As I watch the slow reckoning (maybe) unfold, seeing who sides with sedition and who sides democracy, I keep thinking about how much those people really just hate Black folks. Those insurgents were as ugly, as angry, as disrespectful, as arrogant, as dangerous as anything I’ve seen and all for a widely discredited failed leader. Yet they see Black and Brown and Queer communities standing up in righteous anger (with medics, and water, and music) and they see something to step on, to squash. It isn’t rational. “We’re doing this for you” said a Blue Lives Matter rioter while assaulting a cop.

That Black officer and I are on two different sides of a certain politicized debate but we have a common heartache—that feeling when you realize they don’t see you. You aren’t a friend or colleague or officer of the law anymore, you are a threat. And they would rather beat you down than be vulnerable and interrogate their own violent tendencies. We share the heartache that comes with investing in a system you’re told will protect you, only to find the opposite is true. We share the need to do what we think is right, even if it benefits our oppressors, even if our colleagues will never understand how much it hurts.

“LET EMPATHY BE YOUR NEW NORMAL” sign
White Coats for Black Lives, June 20, 2020, Central Park, NY,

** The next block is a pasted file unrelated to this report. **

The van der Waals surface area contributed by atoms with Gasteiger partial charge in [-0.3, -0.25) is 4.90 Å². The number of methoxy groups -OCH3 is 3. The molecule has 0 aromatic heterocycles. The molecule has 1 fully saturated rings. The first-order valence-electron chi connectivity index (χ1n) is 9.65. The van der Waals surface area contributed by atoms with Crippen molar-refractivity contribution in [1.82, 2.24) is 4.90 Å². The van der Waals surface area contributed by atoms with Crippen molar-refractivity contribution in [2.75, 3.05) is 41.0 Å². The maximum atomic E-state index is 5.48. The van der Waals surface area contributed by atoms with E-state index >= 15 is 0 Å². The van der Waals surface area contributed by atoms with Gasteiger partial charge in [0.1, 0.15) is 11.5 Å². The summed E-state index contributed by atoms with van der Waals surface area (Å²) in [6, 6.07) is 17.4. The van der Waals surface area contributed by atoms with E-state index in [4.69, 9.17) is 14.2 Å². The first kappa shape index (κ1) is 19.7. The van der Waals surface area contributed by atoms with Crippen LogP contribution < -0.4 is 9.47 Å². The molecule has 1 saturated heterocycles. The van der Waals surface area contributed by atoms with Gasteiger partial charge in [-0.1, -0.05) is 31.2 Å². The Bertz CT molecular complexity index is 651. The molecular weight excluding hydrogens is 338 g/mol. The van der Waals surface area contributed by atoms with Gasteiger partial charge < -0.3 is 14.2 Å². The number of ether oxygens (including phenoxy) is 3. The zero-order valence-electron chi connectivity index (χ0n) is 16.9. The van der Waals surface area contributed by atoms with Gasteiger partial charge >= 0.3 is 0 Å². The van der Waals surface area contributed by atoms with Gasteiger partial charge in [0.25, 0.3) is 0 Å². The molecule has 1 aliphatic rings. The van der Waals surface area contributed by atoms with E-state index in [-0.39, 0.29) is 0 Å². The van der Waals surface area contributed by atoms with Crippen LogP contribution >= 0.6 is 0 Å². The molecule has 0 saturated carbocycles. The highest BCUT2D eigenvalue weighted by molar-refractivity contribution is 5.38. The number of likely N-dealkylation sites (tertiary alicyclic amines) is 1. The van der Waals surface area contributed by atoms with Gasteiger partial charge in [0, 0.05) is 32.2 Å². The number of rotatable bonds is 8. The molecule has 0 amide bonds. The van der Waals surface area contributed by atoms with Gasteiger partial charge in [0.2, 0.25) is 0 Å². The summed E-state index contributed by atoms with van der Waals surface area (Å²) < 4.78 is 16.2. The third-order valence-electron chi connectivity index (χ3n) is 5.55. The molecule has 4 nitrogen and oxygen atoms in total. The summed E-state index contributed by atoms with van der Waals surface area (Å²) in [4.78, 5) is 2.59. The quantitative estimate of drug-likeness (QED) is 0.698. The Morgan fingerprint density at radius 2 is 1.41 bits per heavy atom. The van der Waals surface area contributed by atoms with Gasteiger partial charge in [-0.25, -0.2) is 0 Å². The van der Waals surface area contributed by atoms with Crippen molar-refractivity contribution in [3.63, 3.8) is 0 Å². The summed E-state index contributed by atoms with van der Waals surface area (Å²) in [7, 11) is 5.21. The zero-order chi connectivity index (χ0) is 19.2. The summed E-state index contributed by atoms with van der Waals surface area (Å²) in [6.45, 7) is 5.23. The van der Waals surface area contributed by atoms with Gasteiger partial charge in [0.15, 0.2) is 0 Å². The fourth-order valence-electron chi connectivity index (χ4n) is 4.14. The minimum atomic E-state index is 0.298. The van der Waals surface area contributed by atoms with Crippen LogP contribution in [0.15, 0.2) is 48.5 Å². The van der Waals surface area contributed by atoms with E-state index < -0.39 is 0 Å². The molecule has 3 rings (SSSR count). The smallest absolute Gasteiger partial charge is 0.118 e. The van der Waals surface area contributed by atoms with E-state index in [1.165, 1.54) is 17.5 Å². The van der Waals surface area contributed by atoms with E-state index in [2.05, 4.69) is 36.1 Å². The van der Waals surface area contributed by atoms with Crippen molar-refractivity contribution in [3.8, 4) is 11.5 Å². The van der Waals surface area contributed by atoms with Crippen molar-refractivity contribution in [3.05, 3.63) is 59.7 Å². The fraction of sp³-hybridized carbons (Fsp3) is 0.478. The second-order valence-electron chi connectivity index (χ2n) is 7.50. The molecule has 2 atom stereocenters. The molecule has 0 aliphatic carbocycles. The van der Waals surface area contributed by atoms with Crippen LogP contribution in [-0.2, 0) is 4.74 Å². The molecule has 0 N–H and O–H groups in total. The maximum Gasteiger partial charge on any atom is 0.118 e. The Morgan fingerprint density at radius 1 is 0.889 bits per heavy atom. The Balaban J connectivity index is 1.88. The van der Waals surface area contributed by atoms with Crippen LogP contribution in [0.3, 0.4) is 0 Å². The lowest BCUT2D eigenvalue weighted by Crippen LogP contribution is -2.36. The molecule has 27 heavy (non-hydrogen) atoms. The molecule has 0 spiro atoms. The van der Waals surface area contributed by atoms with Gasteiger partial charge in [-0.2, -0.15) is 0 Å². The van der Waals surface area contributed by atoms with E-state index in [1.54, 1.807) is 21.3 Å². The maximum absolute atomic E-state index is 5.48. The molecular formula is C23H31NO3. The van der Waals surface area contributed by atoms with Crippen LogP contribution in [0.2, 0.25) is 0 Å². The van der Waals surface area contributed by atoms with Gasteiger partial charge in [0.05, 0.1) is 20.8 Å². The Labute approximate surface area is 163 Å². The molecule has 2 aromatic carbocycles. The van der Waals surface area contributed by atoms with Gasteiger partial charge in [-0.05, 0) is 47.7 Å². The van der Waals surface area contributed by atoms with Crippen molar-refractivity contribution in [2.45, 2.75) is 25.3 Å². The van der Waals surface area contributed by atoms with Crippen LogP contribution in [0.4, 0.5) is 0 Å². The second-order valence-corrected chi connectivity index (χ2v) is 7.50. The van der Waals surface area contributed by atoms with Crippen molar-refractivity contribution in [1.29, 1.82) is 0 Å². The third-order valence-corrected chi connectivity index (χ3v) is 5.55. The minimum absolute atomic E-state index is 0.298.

Photograph: Maria Khrenova/Tass

We are not basically all the same, but the difference is not in what we look like, whether or with whom we fall in love, or which lands our ancestors most connected with; the difference is a choice to fully embrace all of humanity, or to do anything less. Because anything less than full acceptance of all that humankind has to offer leaves you open to believing lies tailored to make you see enemies where you could have seen potential allies. We are currently bearing witness to the fatal cost even one big lie can bring.

Contemplating how a big lie coupled with insecurity (economic or otherwise) can poison someone, I turn my mind to mathematics and to academia.

The big lie is meritocracy, the enemy is diversity, the weapon varies.

For some time I’ve been wrestling with my place, not in academia, but in working towards a just world. I never thought I would devote so much of myself to such a cause but I need my heart to stop breaking.